Here’s How You Should Be Investing in Bonds Right Now

In last week's Wall Street Journal Burton Malkiel writes that investors should refuse to buy U.S. Treasuries and instead should buy Muni bonds, foreign bonds in countries like Australia that have better finances, and dividend paying stocks.

The reason I disagree with his recommendation to buy Munis is because they have credit quality risk that does not make them comparable to Treasuries. Also they have the risk of being refinanced into lower rates whereas Treasuries are non-callable (no prepayment allowed). Munis are thinly traded and subject to expensive Broker-Dealer markup-Markdown costs that are opaque and difficult to judge.

Australian bonds have the risk that if China’s economy cools then Australia will suffer a severe recession due to a drop in China’s demand for commodities. Some houses in Australia cost nine times what they cost at the beginning of the commodities boom a decade ago. So Australian bank bonds, mortgage bonds, etc. will be of poor credit quality during a commodity bust. The Australian crash will hurt the credit quality of their bonds making them go down in value.

Dividend paying stocks including utility stocks are not comparable with bonds and are not a substitute for bonds. Stocks have business risk that can result in dividend cuts or even bankruptcy. There is no such thing as a risk free utility stock. Remember Enron, or PGE? Remember the old ATT that lost a huge amount of money due to competition before being bought by SBC? What if electric power companies are required to meet tougher Green mandates that destroy their profits?

The idea that stocks are a “pass-through” for inflation “making the stock perhaps even less risky than the bonds” is wrong. During inflation people become poorer and react by reducing purchases, switching to lower cost (lower profit) vendors. Stocks don’t always go up with inflation. During the 1965-1981 inflation era stocks made no net price gains while the Consumer Price Index went up several hundred percent.

Stock bulls claim that low interest rates help act as a lever to raise stock prices, so that implies during a period of inflation interest rates will rise, increasing the discount rate for stocks and thus decreasing the price of stocks. Using stocks with a 3% dividend as a substitute for bonds is a dangerous game because the past twenty years the Fed has engineered an easy money bubble that has unjustly inflated stock prices beyond intrinsic value. Stocks can and will drop suddenly and mercilessly to a more reasonable value around 800 for the SP, a 37% drop and stay down for a long time.

The Purpose of Bonds

The purpose of bonds is to act as a safe haven rather than place to make a windfall. The haven is supposed to have minimal downside risk and thus can be liquidated during a stock crash and then used to buy stocks at low prices.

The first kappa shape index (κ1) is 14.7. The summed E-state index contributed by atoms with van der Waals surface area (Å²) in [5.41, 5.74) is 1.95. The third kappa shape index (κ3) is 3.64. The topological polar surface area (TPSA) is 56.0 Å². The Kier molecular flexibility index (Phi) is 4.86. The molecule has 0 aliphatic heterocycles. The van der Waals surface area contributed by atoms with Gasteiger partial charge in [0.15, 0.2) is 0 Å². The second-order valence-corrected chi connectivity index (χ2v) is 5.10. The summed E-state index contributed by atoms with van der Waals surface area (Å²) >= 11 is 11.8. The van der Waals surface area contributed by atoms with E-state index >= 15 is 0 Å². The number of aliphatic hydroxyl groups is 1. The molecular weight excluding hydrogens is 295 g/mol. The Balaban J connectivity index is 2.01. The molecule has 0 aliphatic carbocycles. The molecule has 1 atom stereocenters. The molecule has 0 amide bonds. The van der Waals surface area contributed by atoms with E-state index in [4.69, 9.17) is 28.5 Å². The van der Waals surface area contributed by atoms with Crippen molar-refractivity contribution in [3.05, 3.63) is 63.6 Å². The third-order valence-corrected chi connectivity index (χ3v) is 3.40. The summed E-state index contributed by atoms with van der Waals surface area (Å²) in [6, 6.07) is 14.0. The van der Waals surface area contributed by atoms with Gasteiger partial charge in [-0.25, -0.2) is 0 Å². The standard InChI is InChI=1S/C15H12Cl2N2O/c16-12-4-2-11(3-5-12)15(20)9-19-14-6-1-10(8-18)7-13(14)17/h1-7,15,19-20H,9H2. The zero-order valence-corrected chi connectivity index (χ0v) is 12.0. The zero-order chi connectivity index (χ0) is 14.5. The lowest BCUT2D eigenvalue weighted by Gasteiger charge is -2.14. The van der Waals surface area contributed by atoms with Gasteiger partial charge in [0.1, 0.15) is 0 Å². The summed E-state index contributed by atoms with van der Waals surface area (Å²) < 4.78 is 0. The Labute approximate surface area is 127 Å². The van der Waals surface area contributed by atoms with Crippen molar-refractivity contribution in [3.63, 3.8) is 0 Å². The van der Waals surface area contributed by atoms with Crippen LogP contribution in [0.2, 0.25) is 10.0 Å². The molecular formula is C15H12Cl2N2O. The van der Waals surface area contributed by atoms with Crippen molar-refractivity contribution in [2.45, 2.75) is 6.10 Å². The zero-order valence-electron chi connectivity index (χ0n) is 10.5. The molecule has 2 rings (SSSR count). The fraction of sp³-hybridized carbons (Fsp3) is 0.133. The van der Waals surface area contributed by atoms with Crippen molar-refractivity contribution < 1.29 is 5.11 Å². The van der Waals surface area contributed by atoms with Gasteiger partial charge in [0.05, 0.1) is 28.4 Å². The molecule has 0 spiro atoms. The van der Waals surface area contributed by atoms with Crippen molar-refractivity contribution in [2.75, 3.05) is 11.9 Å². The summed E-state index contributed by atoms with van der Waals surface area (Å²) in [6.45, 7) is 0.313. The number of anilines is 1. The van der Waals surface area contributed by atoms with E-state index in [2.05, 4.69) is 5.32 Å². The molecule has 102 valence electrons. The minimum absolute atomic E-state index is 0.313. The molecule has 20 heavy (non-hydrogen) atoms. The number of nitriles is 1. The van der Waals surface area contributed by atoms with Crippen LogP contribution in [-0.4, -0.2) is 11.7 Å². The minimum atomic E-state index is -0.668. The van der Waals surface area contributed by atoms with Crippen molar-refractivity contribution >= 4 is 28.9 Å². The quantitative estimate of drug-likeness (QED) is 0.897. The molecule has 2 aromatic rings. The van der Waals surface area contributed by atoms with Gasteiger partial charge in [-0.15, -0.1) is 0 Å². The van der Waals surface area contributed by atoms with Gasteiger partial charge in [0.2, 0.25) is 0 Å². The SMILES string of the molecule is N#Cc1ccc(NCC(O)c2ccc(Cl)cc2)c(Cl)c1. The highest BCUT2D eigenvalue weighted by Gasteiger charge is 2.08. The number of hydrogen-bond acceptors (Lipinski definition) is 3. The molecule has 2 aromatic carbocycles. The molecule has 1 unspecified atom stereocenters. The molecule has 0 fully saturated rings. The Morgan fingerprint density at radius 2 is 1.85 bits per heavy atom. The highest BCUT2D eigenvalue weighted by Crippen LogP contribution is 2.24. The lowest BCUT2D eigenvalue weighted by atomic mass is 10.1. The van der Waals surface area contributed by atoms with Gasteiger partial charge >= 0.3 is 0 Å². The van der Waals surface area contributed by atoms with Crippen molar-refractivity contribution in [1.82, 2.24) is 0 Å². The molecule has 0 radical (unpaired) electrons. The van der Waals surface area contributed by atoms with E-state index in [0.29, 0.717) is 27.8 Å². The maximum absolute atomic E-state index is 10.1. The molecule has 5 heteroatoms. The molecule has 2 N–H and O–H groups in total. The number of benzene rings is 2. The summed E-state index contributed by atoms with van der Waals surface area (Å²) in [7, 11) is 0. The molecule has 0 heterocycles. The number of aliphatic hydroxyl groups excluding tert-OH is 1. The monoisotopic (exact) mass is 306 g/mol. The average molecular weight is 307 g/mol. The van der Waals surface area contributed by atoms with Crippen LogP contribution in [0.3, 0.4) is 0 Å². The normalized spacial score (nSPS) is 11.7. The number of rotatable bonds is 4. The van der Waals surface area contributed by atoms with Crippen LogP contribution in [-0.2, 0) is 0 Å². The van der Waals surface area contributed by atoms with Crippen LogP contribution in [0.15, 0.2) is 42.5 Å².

The way I could be wrong would be if I misjudged the recurrence of inflation and had too much in long term bonds. So one should be vigilant against inflation and maintain a bond portfolio with a duration that is medium to short term based their risk tolerance.

I understand that if we had a repeat of the 1970’s inflation then long term bonds would be badly hurt. Regarding inflation, in the past 220 years the only U.S. peacetime decade of significant inflation was in the 1970’s and that situation is unlikely to repeat. Instead, a Japan-style Soft Depression is the greatest probability. This would mean “risk assets” including the ones recommended by Malkiel will go down and Treasuries will go up in value.

About the author

Don Martin, CFP®

3 Comments

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  • Don, good article. I do agree that most Munis can be refinanced to lower rates but with rates at rock bottom now, isn’t this risk very small?

  • I’ve got a similar question as Tony. I’m with the Fed (about 10 years from retirement) and also currently have funds in C (~S&P 500 index), S (~DWCPF Index), and I funds (~EFA Index)….. about 60, 30, 10 split. Last year I was also 10-20% in the F (~LAG Bond index) but about March last year moved that over to C fund as I was worried that a rise in interests rates would give me a minimal or negative return in the bond fund (F fund). Funny thing is, very early in the year, I had considered moving everything over to F fund as I was worried about a large stock crash and so I wanted to protect my investment (dang I regret not doing that). So, given that interests rates can’t go any direction than up, isn’t it most likely that the bond fund is a bad place to be? Thanks.

  • Hi Don. Thanks for the Bond article.
    I have just retired from the fed. government where I am still invested the “Thrift Saving Plan’, (TSP). I currently have funds in all the five funds, The G, F, C, S and I funds.

    My question is, should get out of the F-fund (the treasury fund), completely, partially?
    I am seeing signs of a move away from treasury bonds. Thanks in advance.

    Tony

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